I’ve never aspired to design games.
I love to play games, write about games and talk about games, but I also know that I lack the skills necessary to build one myself. I’m in awe of the studios that do manage to ship a complete, working product, even if it doesn’t turn out exactly as they originally intended, because I know the insane amount of time and resources that are dedicated to game production.
For all of these reasons (and probably a few more), I’ve never been able to fully invest myself into a game that relies on me to provide user-generated content.
Super Mario Maker is the first.
What’s so incredible about Super Mario Maker, the latest Wii U flagship title, is its simplicity. Many games with creation tools tout the ease of use of their systems, but with Super Mario Maker, it’s more than marketing speak. Whether or not you’ll design a masterful platforming level is inconsequential — anyone can pick up this game and start building.
But rather than jump straight into the Course Maker, I wanted to see what everyone else had wrought.
As you’d expect, the quality swung rapidly back and forth between levels as other reviewers had begun to share their first levels, but almost every level I played had at least a thread of an idea worth following. With elements as recognizable as the ones that make up Mario’s world, it’s never difficult to see what the creator was going for.
Another unsurprising aspect of Nintendo’s latest title: it’s incredibly easy to navigate. From the home screen (which is completely interactive), you’ll see two buttons — “Make” and “Play.” “Make” will drop you seamlessly into the game’s creation mode and “Play” will take you either straight to the 10 Mario Challenge or to the Course World menu.
If you just want to jump in and start playing, the 10 Mario Challenge is for you. In the 10 Mario Challenge, you have to work your way through 8 random levels all created by other players with just 10 lives. If 10 lives doesn’t sound like enough, you can take on the 100 Mario Challenge instead, which includes a slightly harder difficulty with 16 levels instead of 8 and 100 lives.
Once you’re done exploring the random creations Nintendo chooses for you, it’s worth checking out the Course World, where you can scroll thought the rolling selection of featured and highest-rated courses. From the Courses menu, you can sort by location, time period and difficult, so if you want to play an expert course from Europe that someone uploaded recently, you can do that.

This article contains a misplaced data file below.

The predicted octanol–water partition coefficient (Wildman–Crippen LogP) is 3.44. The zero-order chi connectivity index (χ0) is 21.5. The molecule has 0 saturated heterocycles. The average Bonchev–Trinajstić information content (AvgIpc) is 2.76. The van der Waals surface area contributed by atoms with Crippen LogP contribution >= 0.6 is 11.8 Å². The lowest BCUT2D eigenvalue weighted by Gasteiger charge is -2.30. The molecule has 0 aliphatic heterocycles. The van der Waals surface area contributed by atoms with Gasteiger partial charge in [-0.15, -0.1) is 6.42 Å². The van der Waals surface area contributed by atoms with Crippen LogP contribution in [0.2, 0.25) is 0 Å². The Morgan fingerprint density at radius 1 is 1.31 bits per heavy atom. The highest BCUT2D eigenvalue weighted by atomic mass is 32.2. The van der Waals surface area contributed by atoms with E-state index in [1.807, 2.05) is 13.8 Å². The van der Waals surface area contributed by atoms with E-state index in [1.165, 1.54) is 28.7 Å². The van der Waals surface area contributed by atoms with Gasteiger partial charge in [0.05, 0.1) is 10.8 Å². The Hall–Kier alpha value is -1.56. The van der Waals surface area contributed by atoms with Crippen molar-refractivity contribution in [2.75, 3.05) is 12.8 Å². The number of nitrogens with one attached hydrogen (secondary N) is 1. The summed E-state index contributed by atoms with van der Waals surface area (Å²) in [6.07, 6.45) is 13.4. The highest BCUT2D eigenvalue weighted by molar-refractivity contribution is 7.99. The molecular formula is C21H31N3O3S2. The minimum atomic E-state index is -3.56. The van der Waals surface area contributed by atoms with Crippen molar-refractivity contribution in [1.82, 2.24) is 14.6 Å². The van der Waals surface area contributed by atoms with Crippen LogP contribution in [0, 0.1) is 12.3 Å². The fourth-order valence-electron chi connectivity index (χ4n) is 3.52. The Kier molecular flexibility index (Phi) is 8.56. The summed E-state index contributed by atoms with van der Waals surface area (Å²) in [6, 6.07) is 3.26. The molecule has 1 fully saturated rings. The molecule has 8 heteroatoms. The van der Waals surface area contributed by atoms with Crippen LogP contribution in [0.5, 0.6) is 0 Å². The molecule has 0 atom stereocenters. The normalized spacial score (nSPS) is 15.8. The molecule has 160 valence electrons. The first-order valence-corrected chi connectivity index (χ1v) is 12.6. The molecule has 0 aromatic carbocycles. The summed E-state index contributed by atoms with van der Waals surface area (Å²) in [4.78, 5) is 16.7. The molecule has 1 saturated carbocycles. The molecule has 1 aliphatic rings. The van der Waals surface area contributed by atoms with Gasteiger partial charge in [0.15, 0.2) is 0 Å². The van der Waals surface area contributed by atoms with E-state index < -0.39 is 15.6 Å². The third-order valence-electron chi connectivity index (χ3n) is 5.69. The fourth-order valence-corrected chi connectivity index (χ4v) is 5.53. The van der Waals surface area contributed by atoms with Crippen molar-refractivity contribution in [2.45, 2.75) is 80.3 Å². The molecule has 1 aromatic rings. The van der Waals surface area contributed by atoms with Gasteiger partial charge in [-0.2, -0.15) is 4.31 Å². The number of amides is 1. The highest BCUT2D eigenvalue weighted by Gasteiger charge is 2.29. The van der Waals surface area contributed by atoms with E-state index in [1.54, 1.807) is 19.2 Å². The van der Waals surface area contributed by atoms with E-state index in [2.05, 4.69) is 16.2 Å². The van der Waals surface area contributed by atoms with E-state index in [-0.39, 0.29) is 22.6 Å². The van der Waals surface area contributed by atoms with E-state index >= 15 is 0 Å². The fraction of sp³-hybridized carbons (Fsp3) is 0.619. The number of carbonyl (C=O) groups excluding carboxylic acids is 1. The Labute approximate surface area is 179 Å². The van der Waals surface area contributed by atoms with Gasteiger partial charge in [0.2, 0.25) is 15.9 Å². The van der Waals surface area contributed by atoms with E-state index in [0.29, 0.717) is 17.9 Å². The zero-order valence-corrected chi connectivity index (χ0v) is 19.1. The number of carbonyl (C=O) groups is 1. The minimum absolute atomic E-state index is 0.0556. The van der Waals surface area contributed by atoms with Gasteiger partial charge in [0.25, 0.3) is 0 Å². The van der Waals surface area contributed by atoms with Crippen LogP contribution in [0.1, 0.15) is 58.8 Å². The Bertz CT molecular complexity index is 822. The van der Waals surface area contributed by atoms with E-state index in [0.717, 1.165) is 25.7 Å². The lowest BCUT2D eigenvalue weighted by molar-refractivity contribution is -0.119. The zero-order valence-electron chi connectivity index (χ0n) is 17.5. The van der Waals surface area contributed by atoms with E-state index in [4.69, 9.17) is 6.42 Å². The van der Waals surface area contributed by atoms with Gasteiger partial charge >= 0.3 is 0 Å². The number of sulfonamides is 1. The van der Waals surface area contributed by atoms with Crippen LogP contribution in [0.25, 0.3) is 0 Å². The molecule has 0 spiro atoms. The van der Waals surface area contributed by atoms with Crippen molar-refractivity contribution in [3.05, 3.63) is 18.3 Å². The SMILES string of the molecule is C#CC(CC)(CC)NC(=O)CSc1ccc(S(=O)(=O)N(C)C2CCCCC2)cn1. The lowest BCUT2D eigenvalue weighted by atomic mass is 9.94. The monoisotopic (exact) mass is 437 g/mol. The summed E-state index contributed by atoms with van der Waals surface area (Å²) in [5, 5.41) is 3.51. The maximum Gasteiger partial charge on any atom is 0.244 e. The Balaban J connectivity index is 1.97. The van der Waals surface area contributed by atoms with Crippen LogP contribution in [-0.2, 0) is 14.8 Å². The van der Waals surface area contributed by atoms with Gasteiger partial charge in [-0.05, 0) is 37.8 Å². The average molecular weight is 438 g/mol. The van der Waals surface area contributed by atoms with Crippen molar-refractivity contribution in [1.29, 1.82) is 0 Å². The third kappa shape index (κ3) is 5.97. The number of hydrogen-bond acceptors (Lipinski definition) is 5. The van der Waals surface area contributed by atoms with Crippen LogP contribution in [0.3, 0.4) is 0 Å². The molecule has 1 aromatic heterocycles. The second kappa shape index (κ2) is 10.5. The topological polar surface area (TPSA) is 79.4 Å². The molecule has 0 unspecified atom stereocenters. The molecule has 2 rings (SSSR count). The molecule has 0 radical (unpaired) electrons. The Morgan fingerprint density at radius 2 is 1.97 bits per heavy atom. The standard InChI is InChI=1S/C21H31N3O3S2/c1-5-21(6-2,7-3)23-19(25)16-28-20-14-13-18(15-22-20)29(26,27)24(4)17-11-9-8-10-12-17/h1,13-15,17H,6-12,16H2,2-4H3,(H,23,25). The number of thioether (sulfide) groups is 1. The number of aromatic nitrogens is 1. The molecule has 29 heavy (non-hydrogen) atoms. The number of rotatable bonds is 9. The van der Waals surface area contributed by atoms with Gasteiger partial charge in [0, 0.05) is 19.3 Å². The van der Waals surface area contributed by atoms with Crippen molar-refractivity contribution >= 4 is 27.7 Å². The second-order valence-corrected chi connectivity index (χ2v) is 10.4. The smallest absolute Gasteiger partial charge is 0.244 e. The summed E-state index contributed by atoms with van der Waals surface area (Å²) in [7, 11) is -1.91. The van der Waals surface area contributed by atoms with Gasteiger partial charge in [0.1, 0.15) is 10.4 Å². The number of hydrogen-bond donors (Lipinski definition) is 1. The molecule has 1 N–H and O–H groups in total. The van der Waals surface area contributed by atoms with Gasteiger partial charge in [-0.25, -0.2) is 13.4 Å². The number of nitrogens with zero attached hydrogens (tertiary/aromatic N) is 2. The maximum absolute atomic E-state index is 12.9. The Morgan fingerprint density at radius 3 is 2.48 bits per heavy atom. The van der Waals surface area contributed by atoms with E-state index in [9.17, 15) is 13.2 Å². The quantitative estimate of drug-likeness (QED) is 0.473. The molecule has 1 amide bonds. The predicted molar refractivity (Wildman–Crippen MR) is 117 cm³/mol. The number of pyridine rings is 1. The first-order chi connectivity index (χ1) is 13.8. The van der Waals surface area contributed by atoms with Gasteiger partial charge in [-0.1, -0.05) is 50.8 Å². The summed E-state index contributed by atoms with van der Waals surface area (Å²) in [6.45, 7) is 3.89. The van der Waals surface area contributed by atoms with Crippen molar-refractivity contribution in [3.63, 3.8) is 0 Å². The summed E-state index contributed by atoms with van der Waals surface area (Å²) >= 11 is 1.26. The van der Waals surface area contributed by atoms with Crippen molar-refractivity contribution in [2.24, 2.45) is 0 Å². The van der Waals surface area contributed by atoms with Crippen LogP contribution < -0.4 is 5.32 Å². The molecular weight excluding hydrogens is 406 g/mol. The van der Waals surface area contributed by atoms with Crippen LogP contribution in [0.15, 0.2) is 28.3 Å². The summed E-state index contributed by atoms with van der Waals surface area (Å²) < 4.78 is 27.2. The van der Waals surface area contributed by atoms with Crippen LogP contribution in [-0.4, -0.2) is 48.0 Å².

But despite all of these menus and modes of play, when it comes down to it, Super Mario Maker is still a Mario game. You’re going to spend your time jumping between platforms, consuming mushrooms and stomping on Goombas, just in a different order than in any previous 2D Mario game.
So, enough about playing Mario, let’s talk about making Mario.
When you load up the game for the very first time, you’ll be dumped straight into the creation mode. The toolset is extremely limited at first, but it’s important to learn the ropes before you start trying to combine elements from every type of Mario level you’ve ever played. Super Mario Maker doesn’t give you all the tools right away anyway.
After playing with the Course Maker for five minutes, you’ll unlock the second set of tools, but here’s the catch — they won’t be delivered until the next day. This is true of each toolset, so if you want to unlock the entire suite, you’ll have to mess around in the Course Maker every day for nine days. Miss a day and you’ll fall behind.
It’s a head-scratching decision, but admittedly, it kept me coming back. Yes, you can futz with the Wii U’s internal clock to cheat the system if you want, but if you’re willing to play along, you can create increasingly complex levels over the course of a week and a half without being overwhelmed by dozens of enemies, blocks, pipes and moving platforms.
The Course Maker is amazingly intuitive as well. As I said earlier in the review, you’re almost certainly not going to design a level worthy of inclusion in Super Mario Bros. 4 right off the bat, but creating a level worth playing is easier than you think. After you drag and drop the elements on to the screen, you can move Mario wherever you want him and start playing.
Your course doesn’t work? Grab the eraser and try again.
In order to design a course you’ll be happy sharing with others, you’re going to have to iterate and edit dozens of times, but watching a course come to life has been one of the most triumphant gaming moments of the year for me. None of my courses are great, but the fact that one or two are playable (and unique) is enough to keep me invested.
If I have one complaint, it’s that the helpful (and occasionally necessary) instructions that often accompany new tools when you unlock them vanish after you read them for the first time.
By the end of your tool collection journey, you’ll have dozens of tools, sound effects, pre-made course templates and more to play with, but you might not remember exactly how one piece of the puzzle that is the Course Maker is intended to be utilized. That said, once the game launches, there will be countless online resources to check if you need help.
With Super Mario Maker, Nintendo accomplished everything it set out to do. It’s both a stage for creators to share their best courses and a platform on which dedicated gamers can build the next great Mario game. Super Mario Maker is an essential part of any Wii U owner’s collection.
Nintendo provided BGR with a copy of Super Mario Maker on the Wii U for the purposes of this review.